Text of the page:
• Important Haircut: Severin cuts her hair before travelling with the fellowship to stop the Machine.
  • Interplay of Sex and Violence: Invoked by Corporal Valerie Duvall of Mishima, who thinks that dying together is the ultimate intimacy. Corporal Barrera of Capitol snarks, "You make it sound like we're gonna fuck."
    Valerie Duval: You can fuck any time you want. You can only die once.
    Jesus Barrera: (nodding as if to say she has a point) That's fucked up.
  • Irony: As noted by Samuel, the prophesized savior of mankind turns out to be an atheist in the end.
  • Knight in Sour Armor: Mitch Hunter is a cynical asshole who nevertheless cares about people and will willingly sacrifice himself. As Rooker explains to El Jesus, he simply woke up one morning with "an extremely nasty case of 'I don't give a fuck.'"
    Mitch Hunter: A fuck about what? Every yard we take; every Cog we kill...some fat fuck's stock goes up two points.
    Nathan Rooker: Yeah, but it's not about the money, is it?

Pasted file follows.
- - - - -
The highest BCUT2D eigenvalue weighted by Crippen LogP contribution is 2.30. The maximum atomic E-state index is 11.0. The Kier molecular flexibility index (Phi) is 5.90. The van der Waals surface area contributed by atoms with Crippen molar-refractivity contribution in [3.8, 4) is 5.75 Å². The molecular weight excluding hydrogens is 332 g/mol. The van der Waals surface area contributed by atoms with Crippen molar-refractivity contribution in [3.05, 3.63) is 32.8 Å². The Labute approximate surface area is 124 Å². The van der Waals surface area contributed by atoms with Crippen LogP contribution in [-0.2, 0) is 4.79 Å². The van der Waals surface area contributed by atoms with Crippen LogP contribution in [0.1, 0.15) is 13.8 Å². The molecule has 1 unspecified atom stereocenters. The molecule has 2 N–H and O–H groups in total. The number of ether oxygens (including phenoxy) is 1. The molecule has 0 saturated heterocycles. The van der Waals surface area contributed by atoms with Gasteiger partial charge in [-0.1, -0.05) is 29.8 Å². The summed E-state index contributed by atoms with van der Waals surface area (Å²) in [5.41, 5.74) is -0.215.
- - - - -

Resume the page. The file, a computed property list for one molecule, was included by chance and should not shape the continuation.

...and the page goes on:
Mitch Hunter: Then it gets to the point where they give cash bonuses to officers based on body count.
    Nathan Rooker: Sometimes I don't think you believe in the righteous cause of our mighty corporation, Sergeant.
    Mitch Hunter: They don't pay me to believe, sir.
    Nathan Rooker: You're absolutely right: they pay you to fuck shit up.
  • Last Words: Invoked and defied when the main characters are cornered by mutants.
    Maximilian von Steiner: Any last words?
    Mitch Hunter: Shut the fuck up!
  • Made of Iron: Mutants aren’t quite Immune to Bullets, but they do soak up an awful lot of them before going down, and possess Super-Strength. Von Steiner explains that the mutant captured by Bauhaus troops had to be pinned under a tank.
  • Mercy Kill:
    • After being mortally wounded in the crash, Captain McGuire asks Mitch Hunter for "the borrow of a grenade" to go out on his own terms without slowing the team down. Mitch obliges.